picked cleanI grieve in three shades: gray, black, and in that pinkish hue you find on the underbelly of a dead fish. I walk through cemeteries and the gravestones pour out their hearts to me, and I am glad to have umbrella when the pale-faced sky opens all the faucets in the house at once. I grieve inside of acoustic-guitar strings. Its quiet there, and the warm hum reminds me of the glowing ember gnawing its way out of me from right behind my lungs, puncturing them to let out every breath I took from the crisp winter air that nips my face, licks me right on the nose, bathes my face in icy feather down.I go to the art store to look through empty frames, because your face is in every one, and the gray in me turns to black. And I am the pebbles on the bottom of the river, slippery, holding up the water, and I am below the pebbles. I am the dirt. I am grimy and there is grit in my face, my mouth, my lungs, and I know what with
A Beginning - 80 wordsDont you dare dump that bucket of mud on me, Thomas Hassall. Missy crossed her little arms over her new pink dress. My momma just got me this dress and she'll have your hide if you get even so much as one drop of that filth on me."Thomas glanced over at the other boys. Their eyes were identical shades of eager. Picturing Outlaw Frank from the wild west TV show in his minds eye, Thomas grinned. "Lady Rose," he said, invoking the script from last week's episode, "Prepare to meet your doom!"
CombustionHarper did not want to get on the train, as it belched acrid smoke, or look at the conductor, a dark blue rubber ball of a man, standing next to the door with his ugly little mustache. More than that, Harper did not want to be on the run. He hated having to look over his shoulder as he walked down cobblestone streets, hated waking up in the middle of the night at a sound, and hated being suspicious of every tailor, baker, or post office clerk he saw. He hated having to act normal, like everything was okay, when it was most certainly not. He did not want to get on the train. But, he was on the run. So he did. - -Catherine had been riding on the train for a long time--three days to be precise. Shed gotten off only to sleep. There was something infuriating about that, like seeing the same floral pattern on the carpet in every coach, and the fact that the Conductor now kn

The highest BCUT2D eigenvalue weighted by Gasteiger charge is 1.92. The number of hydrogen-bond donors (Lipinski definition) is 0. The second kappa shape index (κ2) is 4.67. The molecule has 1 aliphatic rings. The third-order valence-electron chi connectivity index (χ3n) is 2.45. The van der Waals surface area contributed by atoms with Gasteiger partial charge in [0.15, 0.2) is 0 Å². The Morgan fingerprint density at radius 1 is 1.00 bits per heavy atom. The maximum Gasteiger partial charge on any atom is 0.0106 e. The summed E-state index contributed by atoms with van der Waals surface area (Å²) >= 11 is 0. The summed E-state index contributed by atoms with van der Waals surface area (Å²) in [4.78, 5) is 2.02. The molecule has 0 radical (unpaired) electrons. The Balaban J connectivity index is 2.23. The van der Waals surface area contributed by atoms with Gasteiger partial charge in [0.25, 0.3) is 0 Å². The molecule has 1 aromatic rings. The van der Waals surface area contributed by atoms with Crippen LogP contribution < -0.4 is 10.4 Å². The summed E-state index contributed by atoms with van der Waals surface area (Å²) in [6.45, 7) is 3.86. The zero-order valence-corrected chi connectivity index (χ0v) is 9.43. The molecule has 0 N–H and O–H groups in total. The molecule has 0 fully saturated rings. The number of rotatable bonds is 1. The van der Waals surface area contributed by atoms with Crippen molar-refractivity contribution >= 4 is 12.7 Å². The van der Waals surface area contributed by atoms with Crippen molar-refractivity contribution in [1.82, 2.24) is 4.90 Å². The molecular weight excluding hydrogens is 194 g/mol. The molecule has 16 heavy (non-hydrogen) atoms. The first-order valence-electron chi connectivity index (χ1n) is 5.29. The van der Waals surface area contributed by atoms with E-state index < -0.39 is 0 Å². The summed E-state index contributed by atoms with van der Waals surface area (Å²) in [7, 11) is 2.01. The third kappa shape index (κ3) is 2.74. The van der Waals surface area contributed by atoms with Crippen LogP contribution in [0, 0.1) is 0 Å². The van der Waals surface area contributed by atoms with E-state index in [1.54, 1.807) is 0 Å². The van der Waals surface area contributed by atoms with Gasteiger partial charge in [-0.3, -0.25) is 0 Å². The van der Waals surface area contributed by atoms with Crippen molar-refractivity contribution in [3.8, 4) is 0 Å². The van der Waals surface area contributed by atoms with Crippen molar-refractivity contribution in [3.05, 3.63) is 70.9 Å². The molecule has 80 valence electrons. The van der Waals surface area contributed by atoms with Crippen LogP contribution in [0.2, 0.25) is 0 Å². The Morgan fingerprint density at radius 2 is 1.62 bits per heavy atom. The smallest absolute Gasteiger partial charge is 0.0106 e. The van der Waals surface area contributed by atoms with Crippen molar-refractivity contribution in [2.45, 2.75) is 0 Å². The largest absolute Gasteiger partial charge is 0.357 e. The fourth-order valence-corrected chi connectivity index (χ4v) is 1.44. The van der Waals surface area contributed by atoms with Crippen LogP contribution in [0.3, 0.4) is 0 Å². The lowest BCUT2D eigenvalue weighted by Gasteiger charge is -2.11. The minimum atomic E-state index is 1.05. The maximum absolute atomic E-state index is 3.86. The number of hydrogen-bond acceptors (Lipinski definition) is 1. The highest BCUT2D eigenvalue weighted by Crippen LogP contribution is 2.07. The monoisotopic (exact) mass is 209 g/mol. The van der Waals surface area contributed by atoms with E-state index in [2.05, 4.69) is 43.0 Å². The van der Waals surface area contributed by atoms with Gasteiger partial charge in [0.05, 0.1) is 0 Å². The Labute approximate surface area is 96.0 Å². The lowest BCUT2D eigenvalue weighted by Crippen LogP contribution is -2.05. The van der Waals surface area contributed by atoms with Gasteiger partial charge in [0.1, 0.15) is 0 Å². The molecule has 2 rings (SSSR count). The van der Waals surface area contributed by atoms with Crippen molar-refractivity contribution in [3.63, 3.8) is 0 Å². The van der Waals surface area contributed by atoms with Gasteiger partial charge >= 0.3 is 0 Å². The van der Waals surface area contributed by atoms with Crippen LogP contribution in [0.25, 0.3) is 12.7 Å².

SurvivalJoans husband was supposed to be dead. But here he was, standing before her.Her insides churned, charged like the ocean--surging against the sides of her stomach. Her thoughts were like black clouds and he was a lightening bolt.She swayed on her feet, then took a deep breath and said, I mourned for you. I let you go. Youre dead.Joan, no, Im not-- he reached for her arm.D-dont. Dont touch me, she pulled away, squeezing her eyes closed, and shuddered.I survived for you, Joan. His face smudged over with anger like coal brushed on a miner's face. He shouted, I survived in that hellish place for you! He whispered, For you.Unsteadily, Joan spoke. I moved on, I loved again. I remarried. We bought a house. We have a son. I have obliga
InvisibleThe boat moves slowly across the water, which barely responds to the intrusion. The movement is as subtle as a knife through the softest cake. Overhead, the blue sky burns, painted with sweeping swirls of white; clouds like delicate scarves ripple across the sky. She sits with her open umbrella over her shoulder, looking away from him. His white cotton shirt sleeves are rolled up and his arms flex, steady, as he pushes and pulls the oar. Two black suspenders hold up his coarse tan pants. Two firmly planted boots anchor him to the boats bottom.The artist feels sorry for them as he paints her distracted, almost melancholy face. The man clearly loves her--the artist sees it etched into every inch of his body language. He is rowing his love song, but alas, she does not hear.